The CRoW Act reaffirms the purposes of AONB designation and confirms the powers of local authorities to take appropriate action to conserve or enhance the natural beauty of AONBs. It also places a new statutory duty on local authorities to prepare and publish a Management Plan for the AONB which sets out their policies for managing the AONB and for carrying out their functions in relation to it. New Plans must be prepared by April 2004 and then reviewed every five years.
    ...
    always engaged [with]with before.
    The Act also allows for the Secretary of State to establish, after consultation with local authorities, new management arrangements for AONBs in the form of a 'conservation board'. Conservation boards will not be appropriate for all AONBs but may be needed for the larger, more administratively complex AONBs where there is a range of issues which can best be addressed by an independent body with its own executive powers to act directly. Where these independent bodies have been established, they will carry out the duty to prepare Management Plans and will act to manage the AONB.
    On the issue of planning controls, the document states that:
    ...
    SPICe Briefing 05/08 Protected Areas, February 2005, p. 5
    a range of other environmental benefits that protected areas provide and some of those identified by Scottish Natural Heritage:
    ...
    providing places to enjoyfor enjoyment and recreate in.recreation.
    Finally, they can be practical examples of sustainable development. Some protected areas are able to pioneer initiatives and develop new, integrated, approaches to sustainable development. For example, the larger areas ... have wide aims, and an integrated focus. However, smaller protected areas can also play a role by developing new thinking and techniques on conservation management, responsible access, public participation, sustainable rural development and community well-being.
    2006
    ...
    Discussion of the merging of National Parks and AONBs
    2007
    Natural England (personal(personal)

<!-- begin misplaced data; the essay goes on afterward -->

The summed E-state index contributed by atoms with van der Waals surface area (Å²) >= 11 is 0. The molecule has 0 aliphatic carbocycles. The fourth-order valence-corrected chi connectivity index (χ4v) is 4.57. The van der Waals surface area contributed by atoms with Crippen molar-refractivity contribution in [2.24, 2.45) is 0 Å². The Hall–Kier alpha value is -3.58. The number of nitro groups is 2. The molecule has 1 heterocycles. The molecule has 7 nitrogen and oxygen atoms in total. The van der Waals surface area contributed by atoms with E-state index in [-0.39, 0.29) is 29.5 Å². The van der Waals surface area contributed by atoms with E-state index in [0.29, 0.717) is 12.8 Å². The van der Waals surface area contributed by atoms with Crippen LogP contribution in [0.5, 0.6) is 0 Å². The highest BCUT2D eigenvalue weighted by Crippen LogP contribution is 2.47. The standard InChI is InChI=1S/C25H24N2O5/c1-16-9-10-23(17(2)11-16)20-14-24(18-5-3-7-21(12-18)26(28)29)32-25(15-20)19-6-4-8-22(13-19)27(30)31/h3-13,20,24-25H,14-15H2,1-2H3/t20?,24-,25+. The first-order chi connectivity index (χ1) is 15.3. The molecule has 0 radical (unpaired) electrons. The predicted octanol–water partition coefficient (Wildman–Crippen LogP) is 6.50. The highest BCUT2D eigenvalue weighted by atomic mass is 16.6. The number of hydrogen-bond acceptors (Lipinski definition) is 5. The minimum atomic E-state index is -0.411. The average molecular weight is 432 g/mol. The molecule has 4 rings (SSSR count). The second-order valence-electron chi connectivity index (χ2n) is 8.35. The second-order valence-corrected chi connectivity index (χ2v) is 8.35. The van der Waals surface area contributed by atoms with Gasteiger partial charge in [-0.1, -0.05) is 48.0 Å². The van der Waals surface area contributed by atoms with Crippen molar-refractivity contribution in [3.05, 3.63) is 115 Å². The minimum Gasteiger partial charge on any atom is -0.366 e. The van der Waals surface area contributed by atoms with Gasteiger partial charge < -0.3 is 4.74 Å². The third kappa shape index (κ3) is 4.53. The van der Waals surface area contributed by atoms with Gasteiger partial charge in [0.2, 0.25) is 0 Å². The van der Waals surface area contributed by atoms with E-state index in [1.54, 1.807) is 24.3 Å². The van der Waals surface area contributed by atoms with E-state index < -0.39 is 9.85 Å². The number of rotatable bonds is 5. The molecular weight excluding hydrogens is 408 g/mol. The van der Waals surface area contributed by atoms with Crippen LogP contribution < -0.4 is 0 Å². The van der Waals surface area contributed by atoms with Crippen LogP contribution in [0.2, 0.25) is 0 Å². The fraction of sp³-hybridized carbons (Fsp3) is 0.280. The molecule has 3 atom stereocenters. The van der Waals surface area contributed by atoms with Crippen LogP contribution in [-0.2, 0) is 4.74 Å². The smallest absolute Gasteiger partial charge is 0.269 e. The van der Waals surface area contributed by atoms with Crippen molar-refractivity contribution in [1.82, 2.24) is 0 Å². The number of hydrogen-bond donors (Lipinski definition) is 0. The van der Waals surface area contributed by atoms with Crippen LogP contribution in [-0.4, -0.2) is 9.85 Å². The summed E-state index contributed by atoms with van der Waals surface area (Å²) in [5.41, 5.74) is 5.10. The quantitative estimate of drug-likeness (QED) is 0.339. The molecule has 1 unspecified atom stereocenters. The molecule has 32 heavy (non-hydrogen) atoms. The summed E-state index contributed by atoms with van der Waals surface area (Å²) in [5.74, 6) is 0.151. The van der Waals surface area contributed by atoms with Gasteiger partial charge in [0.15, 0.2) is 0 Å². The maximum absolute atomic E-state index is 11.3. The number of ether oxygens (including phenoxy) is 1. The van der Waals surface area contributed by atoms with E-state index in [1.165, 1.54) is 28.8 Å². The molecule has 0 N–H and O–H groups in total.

...have stated
    ...
    best practice" :
    and that they "demonstrate the inextricable links between biodiversity and landscape quality" (Natural England, personal communication).
    ...
    and AONBs" howeverhowever, "common condition
    2007
    The Countryside Quality Counts (CQC) project
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    of landscape quality.quality, was initiated
    The report concluded that "at present the CQC results can only be used in an indicative way for those PLAs that either make up a large part of an individual JCA, or which are composed of several JCAs ... the CQC study shows how a national framework for monitoring change within the PLA's could be developed. This might be of relevance if, for example, a Public Service Agreement were to be developed around the idea of ensuring that the landscape quality of these areas was being sustained" (p. 31). The report recommended that action should be taken to initiate such an assessment for PLAs. The headline results for the study showed that of England's 159 Joint Character Areas:
    10% have been enhanced
    ...
    It is at this level that the simple act of looking gives rise lo aesthetic experiences, and here that people interact with ecosystems in a very general way. Some landscape interactions elicit aesthetic experiences that have traditionally been called "scenic beauty." while others elicit different aesthetic experiences, such as, 'attachment', 'identity' and the 'need for protection'. The PER, is important because it is the scale at which humans intentionally change landscapes by inventing management systems to produce goods and services from natural resources. Aesthetic experiences may thus lead people to change the landscape in ways that may or may not be consistent with its ecological function.